• Warren Leppik

Marketing is bad manners

I recently enjoyed "Antifragile: Things That Gain from Disorder" by Nassim Nicholas Taleb.

This is a complex book. But I would urge you to stick with it, because there are many refreshing points of view that make you think, looking at the world in a more honest way than most.

I was most taken by his statement "Marketing is bad manners". He writes "Say you run into someone on a boat cruise. What would you do if they started boasting about their accomplishments, telling you how great, rich, tall, impressive, skilled, famous, muscular, well educated, efficient and good in bed they are. Plus other attributes. You would certainly run away. Or put them in contact with another talkative bore to get rid of both of them. It is clearly much better if others, preferably someone other than their mother, are the ones saying good things about them. And it would be nice if they acted with some personal humility. We accept that people who boast are boastful and turn people off. How about companies? Why are we not turned off by companies who brag how great they are?”

I would add “Why are we not turned off by paid celebrities or sports personalities who endorse something?” I would argue that we are indeed turned off by the traditional and archaic approach of marketing. Primarily because, in many cases based on post-purchase experience, what’s being said isn’t even true. The marketing isn’t just bad manners, its exaggeration because it doesn’t reflect the experience the consumer will have at all. And in some cases, its outright lying because its intended to embellish deficiencies. How can a company’s own description of itself be anything but biased?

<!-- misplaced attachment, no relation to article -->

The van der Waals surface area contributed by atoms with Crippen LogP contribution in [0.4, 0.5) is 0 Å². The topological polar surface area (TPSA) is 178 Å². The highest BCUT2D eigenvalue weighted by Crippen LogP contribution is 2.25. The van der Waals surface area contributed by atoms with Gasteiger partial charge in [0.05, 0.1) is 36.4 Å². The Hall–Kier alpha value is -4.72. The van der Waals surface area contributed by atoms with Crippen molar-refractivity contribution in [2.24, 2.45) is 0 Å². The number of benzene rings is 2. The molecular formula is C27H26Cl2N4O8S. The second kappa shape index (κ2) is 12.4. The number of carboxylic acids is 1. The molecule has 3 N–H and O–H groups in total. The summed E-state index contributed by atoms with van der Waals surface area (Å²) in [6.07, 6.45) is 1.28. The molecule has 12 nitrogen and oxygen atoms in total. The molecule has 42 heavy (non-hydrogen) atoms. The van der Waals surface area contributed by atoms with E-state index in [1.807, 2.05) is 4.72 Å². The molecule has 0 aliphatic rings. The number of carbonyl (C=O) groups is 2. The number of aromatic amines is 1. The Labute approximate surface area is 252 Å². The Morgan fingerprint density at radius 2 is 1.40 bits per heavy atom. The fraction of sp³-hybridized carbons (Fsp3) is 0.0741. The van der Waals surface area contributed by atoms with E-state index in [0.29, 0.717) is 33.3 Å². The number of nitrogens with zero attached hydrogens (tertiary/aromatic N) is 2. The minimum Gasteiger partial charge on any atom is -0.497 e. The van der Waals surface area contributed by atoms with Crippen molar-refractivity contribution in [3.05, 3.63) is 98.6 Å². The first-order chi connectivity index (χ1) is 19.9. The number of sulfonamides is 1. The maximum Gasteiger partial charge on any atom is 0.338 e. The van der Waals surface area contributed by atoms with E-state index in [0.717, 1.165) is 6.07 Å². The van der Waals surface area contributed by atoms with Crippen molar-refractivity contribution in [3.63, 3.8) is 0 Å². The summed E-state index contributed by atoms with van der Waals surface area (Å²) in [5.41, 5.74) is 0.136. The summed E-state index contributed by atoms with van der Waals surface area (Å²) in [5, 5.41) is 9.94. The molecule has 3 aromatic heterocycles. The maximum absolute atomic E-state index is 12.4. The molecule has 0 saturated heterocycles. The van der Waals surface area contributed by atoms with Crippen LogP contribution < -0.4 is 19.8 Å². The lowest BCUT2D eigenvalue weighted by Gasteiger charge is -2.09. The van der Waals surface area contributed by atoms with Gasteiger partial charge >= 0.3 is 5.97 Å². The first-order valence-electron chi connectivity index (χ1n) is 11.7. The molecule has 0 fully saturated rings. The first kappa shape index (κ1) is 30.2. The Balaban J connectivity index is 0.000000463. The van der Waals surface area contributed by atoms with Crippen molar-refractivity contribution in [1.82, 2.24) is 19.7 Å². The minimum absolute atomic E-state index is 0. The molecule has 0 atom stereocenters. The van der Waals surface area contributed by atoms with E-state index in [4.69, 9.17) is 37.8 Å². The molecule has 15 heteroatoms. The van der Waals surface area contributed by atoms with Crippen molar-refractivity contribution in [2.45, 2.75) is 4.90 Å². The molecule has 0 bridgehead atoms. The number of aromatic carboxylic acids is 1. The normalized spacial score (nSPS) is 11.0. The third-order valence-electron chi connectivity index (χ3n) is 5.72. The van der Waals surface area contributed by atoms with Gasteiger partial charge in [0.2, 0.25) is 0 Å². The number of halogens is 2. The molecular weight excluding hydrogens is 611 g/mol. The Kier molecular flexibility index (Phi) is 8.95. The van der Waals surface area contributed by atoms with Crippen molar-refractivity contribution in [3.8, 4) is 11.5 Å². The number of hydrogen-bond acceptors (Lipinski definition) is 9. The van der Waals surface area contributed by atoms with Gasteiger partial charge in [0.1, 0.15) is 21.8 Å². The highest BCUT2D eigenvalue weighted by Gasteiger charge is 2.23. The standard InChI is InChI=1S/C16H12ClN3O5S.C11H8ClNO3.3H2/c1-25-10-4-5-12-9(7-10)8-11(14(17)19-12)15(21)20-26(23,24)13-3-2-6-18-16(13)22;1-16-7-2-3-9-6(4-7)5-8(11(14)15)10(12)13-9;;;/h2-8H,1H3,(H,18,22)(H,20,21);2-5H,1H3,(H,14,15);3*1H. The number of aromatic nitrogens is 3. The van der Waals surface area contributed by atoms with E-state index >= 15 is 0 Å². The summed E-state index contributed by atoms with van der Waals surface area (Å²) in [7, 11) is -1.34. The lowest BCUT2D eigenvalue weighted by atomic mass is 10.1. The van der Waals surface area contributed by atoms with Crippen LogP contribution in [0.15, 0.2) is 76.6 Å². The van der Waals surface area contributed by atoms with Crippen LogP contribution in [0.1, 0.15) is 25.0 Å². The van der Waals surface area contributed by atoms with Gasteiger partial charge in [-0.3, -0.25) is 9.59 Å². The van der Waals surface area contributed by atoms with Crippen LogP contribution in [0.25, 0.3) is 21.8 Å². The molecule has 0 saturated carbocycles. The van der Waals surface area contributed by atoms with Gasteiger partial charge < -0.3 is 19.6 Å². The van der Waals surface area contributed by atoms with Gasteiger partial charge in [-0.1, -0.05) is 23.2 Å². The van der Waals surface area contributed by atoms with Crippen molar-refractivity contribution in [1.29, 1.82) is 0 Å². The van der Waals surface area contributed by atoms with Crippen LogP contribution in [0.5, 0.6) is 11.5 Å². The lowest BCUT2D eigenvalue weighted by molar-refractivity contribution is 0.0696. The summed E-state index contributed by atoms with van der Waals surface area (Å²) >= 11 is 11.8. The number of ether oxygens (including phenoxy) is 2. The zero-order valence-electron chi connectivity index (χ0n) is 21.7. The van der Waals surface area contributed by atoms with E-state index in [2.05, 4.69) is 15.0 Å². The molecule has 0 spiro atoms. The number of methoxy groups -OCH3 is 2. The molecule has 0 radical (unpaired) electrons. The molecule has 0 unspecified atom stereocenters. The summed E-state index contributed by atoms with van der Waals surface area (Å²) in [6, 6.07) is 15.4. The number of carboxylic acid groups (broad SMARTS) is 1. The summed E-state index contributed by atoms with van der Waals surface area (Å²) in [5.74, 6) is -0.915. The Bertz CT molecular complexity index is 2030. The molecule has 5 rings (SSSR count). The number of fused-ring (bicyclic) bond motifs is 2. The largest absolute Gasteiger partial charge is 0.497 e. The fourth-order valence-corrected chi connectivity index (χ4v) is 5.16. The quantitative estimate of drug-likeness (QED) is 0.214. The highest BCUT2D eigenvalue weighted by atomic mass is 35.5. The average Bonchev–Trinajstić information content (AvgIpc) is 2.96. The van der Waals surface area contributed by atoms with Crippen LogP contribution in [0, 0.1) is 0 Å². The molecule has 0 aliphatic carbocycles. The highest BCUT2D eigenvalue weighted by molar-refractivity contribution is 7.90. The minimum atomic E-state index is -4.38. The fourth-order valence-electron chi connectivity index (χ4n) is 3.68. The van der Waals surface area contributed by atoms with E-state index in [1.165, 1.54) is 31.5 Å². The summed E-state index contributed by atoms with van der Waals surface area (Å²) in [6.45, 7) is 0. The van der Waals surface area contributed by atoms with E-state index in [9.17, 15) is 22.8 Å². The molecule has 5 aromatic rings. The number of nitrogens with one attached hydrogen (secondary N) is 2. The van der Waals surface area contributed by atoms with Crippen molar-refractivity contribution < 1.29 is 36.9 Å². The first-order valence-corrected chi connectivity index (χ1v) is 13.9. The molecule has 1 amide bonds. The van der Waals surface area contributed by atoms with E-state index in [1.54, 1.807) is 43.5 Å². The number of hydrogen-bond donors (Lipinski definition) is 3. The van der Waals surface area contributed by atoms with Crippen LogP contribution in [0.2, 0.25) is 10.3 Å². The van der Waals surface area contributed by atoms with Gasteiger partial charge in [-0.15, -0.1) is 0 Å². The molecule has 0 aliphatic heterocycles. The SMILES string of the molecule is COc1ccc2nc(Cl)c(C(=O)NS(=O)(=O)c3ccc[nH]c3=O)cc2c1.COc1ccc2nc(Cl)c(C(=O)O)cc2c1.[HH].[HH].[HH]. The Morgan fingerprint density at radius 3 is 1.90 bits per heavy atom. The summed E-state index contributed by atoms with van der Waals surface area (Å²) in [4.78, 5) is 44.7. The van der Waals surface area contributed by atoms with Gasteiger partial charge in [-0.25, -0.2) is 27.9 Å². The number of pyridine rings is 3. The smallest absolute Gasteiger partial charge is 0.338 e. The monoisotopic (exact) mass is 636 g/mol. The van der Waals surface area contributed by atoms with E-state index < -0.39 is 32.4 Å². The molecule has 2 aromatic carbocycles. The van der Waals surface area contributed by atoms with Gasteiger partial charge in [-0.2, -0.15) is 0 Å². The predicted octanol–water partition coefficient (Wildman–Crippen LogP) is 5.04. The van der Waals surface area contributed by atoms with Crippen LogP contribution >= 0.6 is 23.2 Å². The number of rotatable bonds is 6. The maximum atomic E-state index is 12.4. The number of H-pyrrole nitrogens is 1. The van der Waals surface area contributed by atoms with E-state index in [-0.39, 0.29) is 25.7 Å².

What jumped out at me was the statement “It is clearly much better if others, preferably someone other than their mother, are the ones saying good things about them”. Who are those people? The most qualified and credible are your customers. They can speak to the experience you can expect as a customer. They can share stories of how all concerns were addressed better than any other supplier they have dealt with. And if these stories relate to your prospect, and their situation, there is a transfer of trust which results in engagement.

Nassim continues “There is no product that I particularly like that I have discovered from advertising and marketing. Word of mouth is a potent naturalistic filter”. I would suggest that the best use of web sites and social media would be as a word-of-mouth amplifier, making great experiences available on-demand, 24/7. Research shows that today, 4/5’s of the buyer journey is now completed online with the prospect only making contact when they’ve already made a buying decision based on what they found online. And if they can’t find it on your site, they won’t call and ask you, they’ll simply find a competitor that provides the proof they’re looking for.

If you’re not currently capturing and leveraging customer experience stories, you’re making your job harder than it has to be. In other words, you’re leaving money on the table.

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